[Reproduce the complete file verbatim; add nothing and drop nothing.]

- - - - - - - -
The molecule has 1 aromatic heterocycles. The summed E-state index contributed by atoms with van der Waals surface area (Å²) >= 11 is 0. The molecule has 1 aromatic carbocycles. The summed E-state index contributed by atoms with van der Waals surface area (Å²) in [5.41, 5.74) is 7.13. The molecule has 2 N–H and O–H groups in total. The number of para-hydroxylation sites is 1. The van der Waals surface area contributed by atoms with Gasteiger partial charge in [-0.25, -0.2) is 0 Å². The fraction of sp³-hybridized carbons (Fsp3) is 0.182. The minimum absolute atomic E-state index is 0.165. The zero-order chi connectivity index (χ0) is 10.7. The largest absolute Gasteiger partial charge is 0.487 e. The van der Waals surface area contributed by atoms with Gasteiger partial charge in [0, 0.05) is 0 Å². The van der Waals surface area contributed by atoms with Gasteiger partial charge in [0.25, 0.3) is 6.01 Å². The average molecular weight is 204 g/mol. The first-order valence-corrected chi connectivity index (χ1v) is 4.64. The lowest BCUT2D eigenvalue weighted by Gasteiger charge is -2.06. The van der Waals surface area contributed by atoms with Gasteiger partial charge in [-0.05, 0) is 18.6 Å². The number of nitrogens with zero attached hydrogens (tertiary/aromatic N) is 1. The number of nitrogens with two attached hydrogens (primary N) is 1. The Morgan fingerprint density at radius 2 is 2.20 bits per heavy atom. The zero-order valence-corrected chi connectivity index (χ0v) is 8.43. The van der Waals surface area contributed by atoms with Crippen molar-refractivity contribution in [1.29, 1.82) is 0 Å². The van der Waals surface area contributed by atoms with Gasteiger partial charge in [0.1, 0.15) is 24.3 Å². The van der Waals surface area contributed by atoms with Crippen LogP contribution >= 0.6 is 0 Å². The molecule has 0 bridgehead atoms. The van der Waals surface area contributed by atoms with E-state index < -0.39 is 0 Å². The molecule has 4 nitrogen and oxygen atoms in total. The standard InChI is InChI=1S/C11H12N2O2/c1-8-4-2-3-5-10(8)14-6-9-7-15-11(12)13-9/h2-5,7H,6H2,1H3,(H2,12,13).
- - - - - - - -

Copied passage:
The molecule has 1 aromatic heterocycles. The summed E-state index contributed by atoms with van der Waals surface area (Å²) >= 11 is 0. The molecule has 1 aromatic carbocycles. The summed E-state index contributed by atoms with van der Waals surface area (Å²) in [5.41, 5.74) is 7.13. The molecule has 2 N–H and O–H groups in total. The number of para-hydroxylation sites is 1. The van der Waals surface area contributed by atoms with Gasteiger partial charge in [-0.25, -0.2) is 0 Å². The fraction of sp³-hybridized carbons (Fsp3) is 0.182. The minimum absolute atomic E-state index is 0.165. The zero-order chi connectivity index (χ0) is 10.7. The largest absolute Gasteiger partial charge is 0.487 e. The van der Waals surface area contributed by atoms with Gasteiger partial charge in [0, 0.05) is 0 Å². The van der Waals surface area contributed by atoms with Gasteiger partial charge in [0.25, 0.3) is 6.01 Å². The average molecular weight is 204 g/mol. The first-order valence-corrected chi connectivity index (χ1v) is 4.64. The lowest BCUT2D eigenvalue weighted by Gasteiger charge is -2.06. The van der Waals surface area contributed by atoms with Gasteiger partial charge in [-0.05, 0) is 18.6 Å². The number of nitrogens with zero attached hydrogens (tertiary/aromatic N) is 1. The number of nitrogens with two attached hydrogens (primary N) is 1. The Morgan fingerprint density at radius 2 is 2.20 bits per heavy atom. The zero-order valence-corrected chi connectivity index (χ0v) is 8.43. The van der Waals surface area contributed by atoms with Crippen molar-refractivity contribution in [1.29, 1.82) is 0 Å². The van der Waals surface area contributed by atoms with Gasteiger partial charge in [0.1, 0.15) is 24.3 Å². The van der Waals surface area contributed by atoms with Crippen LogP contribution >= 0.6 is 0 Å². The molecule has 0 bridgehead atoms. The van der Waals surface area contributed by atoms with E-state index < -0.39 is 0 Å². The molecule has 4 nitrogen and oxygen atoms in total. The standard InChI is InChI=1S/C11H12N2O2/c1-8-4-2-3-5-10(8)14-6-9-7-15-11(12)13-9/h2-5,7H,6H2,1H3,(H2,12,13).